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Baker warns if coronavirus cases go in wrong direction, he could slow down reopening

Governor Charlie Baker stood in the training room and observed a medial mannequin on a tour of Boston MedFlight Headquarters in Bedford on Tuesday.
Governor Charlie Baker stood in the training room and observed a medial mannequin on a tour of Boston MedFlight Headquarters in Bedford on Tuesday.David L. Ryan/Globe Staff

Governor Charlie Baker warned Tuesday that Massachusetts may have to scale back its reopening efforts if positive coronavirus cases continue to creep up.

“Over the past several days, we’ve seen a modest uptick in the percentage of new positive cases, and we continue to closely monitor and analyze the data to determine the factors that are driving that,” Baker said during his regular briefing following a tour of the Boston MedFlight facility in Bedford.

He stressed that “if the data doesn’t support moving forward, as we have said many times, we won’t.” State officials, he added, aren’t taking “any options off the table” in the fight against the deadly contagion.

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The governor added that state officials are working on “developing an ability to do mobile testing for schools” when they reopen in the fall.

Baker: Mass. may slow reopening
On Tuesday, Governor Baker spoke about the uptick in coronavirus cases across Massachusetts saying the state will slow reopening procedures if necessary. (Photo: Sam Doran/Pool, Video: Handout)

In addition, Baker said Framingham on Wednesday will be the 17th community in the state to offer free coronavirus testing as part of the state’s Stop The Spread initiative. The communities were selected for the initiative, Baker said, after officials noticed a “significant decline” in tests being conducted in those areas.

“So there are literally tens of thousands of tests that are now moving into our system from communities that had previously high test scores that are now being identified as positive test cases, where we can work with those folks to contact trace and isolate them and support them as they quarantine,” he said “And we talked last week about some of the really big clusters that have turned up through some of the work done by the contact tracing team. This stuff all goes into a large discussion about what we should do and how we should respond.”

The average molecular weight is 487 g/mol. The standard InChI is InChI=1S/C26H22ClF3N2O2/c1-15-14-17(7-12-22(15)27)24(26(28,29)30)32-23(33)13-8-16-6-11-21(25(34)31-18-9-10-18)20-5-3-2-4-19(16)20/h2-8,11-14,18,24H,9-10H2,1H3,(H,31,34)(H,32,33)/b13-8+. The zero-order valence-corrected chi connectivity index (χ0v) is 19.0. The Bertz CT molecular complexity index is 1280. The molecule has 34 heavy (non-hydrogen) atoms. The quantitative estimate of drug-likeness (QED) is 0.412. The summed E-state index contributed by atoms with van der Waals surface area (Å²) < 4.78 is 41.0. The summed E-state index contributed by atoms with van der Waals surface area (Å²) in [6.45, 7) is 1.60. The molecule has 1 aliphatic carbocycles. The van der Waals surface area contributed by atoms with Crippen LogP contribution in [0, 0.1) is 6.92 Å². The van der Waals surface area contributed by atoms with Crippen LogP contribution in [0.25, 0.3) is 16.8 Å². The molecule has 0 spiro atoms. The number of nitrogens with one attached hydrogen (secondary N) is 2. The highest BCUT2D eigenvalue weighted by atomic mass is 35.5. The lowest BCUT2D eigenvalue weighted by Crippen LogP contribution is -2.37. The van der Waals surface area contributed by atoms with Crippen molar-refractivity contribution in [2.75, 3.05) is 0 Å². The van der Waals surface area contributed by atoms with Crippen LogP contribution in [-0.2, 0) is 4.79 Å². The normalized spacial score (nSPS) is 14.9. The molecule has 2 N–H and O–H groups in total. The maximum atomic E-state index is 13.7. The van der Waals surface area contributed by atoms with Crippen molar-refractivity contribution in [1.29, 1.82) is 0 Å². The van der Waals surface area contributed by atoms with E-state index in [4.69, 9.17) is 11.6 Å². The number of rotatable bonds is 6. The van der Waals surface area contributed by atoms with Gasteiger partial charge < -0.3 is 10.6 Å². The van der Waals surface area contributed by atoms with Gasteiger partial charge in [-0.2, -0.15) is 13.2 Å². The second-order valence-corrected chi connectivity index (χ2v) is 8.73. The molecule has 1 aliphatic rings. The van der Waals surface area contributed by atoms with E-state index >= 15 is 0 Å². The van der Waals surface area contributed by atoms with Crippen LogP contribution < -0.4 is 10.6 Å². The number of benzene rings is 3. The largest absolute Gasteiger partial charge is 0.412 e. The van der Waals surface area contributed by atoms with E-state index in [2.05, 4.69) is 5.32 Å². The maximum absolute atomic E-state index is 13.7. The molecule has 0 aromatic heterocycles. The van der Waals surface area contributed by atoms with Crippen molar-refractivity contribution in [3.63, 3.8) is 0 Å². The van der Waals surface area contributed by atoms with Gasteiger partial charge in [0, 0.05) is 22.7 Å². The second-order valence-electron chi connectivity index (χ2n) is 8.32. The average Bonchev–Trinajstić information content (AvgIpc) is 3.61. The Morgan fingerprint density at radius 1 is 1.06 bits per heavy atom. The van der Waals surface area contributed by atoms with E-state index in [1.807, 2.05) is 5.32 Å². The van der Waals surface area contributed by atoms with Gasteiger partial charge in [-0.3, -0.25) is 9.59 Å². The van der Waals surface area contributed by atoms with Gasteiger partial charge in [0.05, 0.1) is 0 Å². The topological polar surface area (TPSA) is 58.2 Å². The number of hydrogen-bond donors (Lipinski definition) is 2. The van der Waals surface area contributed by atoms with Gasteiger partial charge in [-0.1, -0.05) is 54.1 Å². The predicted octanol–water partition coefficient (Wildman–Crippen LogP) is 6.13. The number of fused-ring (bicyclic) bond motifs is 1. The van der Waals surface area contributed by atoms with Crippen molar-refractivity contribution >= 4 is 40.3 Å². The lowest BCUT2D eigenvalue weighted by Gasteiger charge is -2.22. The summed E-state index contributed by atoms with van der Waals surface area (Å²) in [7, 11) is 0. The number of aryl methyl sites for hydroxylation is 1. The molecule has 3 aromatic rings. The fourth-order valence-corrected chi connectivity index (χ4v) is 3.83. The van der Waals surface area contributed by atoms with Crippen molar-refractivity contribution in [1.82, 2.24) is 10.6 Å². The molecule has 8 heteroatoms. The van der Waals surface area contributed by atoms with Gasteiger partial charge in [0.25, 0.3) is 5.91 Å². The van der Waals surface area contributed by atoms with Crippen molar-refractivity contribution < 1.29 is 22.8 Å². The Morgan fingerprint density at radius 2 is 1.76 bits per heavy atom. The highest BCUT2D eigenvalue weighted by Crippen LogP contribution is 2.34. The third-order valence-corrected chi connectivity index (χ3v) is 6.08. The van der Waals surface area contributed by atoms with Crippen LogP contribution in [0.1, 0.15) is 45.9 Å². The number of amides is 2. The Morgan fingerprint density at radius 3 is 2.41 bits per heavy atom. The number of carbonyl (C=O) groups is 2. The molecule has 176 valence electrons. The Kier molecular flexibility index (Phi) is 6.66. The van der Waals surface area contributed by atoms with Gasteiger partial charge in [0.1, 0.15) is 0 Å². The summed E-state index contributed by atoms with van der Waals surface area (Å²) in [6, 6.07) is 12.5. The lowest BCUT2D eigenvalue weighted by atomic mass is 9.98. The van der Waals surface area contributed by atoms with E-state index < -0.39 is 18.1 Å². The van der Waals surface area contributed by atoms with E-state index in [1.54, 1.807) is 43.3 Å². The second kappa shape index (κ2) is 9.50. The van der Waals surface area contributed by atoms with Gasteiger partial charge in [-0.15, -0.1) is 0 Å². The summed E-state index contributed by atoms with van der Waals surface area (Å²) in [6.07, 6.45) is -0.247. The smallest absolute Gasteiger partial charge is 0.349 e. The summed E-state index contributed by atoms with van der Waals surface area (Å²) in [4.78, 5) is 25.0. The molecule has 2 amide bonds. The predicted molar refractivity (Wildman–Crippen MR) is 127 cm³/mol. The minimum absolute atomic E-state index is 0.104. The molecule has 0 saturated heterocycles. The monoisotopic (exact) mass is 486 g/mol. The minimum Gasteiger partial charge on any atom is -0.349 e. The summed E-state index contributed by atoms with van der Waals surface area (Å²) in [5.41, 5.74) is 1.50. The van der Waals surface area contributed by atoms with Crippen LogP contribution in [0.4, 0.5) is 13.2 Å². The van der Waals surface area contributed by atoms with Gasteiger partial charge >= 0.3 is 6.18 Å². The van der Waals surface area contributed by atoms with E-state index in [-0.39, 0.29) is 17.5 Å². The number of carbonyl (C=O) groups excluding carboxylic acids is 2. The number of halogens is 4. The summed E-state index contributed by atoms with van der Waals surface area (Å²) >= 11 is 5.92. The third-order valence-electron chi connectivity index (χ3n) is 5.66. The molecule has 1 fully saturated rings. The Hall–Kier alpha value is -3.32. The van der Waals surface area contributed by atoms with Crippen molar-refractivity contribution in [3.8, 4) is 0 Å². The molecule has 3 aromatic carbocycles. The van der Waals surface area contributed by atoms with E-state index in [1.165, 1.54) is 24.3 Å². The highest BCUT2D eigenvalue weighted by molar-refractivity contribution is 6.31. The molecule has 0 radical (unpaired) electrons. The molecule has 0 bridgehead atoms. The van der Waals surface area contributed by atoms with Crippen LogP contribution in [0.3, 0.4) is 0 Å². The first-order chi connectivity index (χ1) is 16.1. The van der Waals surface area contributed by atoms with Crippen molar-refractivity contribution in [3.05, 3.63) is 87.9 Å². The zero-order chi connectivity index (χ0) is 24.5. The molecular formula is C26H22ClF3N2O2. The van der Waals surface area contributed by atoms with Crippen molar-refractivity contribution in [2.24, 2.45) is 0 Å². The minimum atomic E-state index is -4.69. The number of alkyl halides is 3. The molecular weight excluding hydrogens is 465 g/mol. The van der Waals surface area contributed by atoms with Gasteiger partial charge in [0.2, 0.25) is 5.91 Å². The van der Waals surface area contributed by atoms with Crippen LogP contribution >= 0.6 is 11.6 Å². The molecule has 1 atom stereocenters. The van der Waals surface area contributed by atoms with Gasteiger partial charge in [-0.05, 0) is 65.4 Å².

Baker said “bringing those communities into the free testing program has definitely increased the amount of testing that is going on there and turned up cases that we wouldn’t have turned up otherwise. It’s a really good thing. But I also said in my remarks that we pay a lot of attention to this data.”

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Baker repeatedly urged constituents to take the familiar precautions of social distancing, face coverings, and proper hand hygiene to combat the spread of the virus.

“We’ve only had a slight uptick from a low of 1.7 percent, to 2 percent, but we’ll be forced to adjust our plans if the data warrants it,” Baker said. “That could mean gathering sizes could be reduced, or we could make some of our business regulations more strict. Reopening and staying open is a big part of the goal, but obviously we can’t do that if we don’t have everybody’s help to continue to move forward.”

Most state residents have complied with public health directives, Baker said.

“The overwhelming majority of people in Massachusetts have stayed true to all the things we talked about,” he said, adding that “everybody knows what works with respect to infection control.”

However, Baker said, there have been a few recent clusters in the state related to large gatherings where people neglected precautions such as face coverings.

“I don’t respect it, but I understand it,” Baker said. “I mean, week after week, month after month of paying attention to this rule book and this guidance” is “hard to do. And it’s especially hard to do when we’re in the middle of the only part of the year that’s nice around here, which is summer.”

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Nevertheless, Baker said, compliance remains essential.

While there’s been some “slippage,” he said, “I really hope we don’t see that going forward because it’s going to affect the way we move forward. It has to.”

Maura Hughes, chief executive officer of Boston MedFlight, also addressed reporters during the briefing.

She said Boston MedFlight has cared for nearly 700 critically ill COVID-19 patients to date. The nonprofit’s critical care nurses and paramedics, Hughes said, attend to patients during “the worst days of their lives” and care for them “regardless of their ability to pay or their financial status.”

Baker also touched on Tropical Storm Isaias, which was expected to drop up to four inches of rain on parts of western Massachusetts Tuesday evening, as well as wind gusts of up to 60 m.p.h. in the eastern part of the state, particularly in the coastal areas.

He urged state residents to stay home during the storm if possible, adding that if “you’re going out, take it very slow, and allow plenty of extra time to get where you’re going.”




Travis Andersen can be reached at travis.andersen@globe.com. Follow him on Twitter @TAGlobe. Jaclyn Reiss can be reached at jaclyn.reiss@globe.com. Follow her on Twitter: @JaclynReiss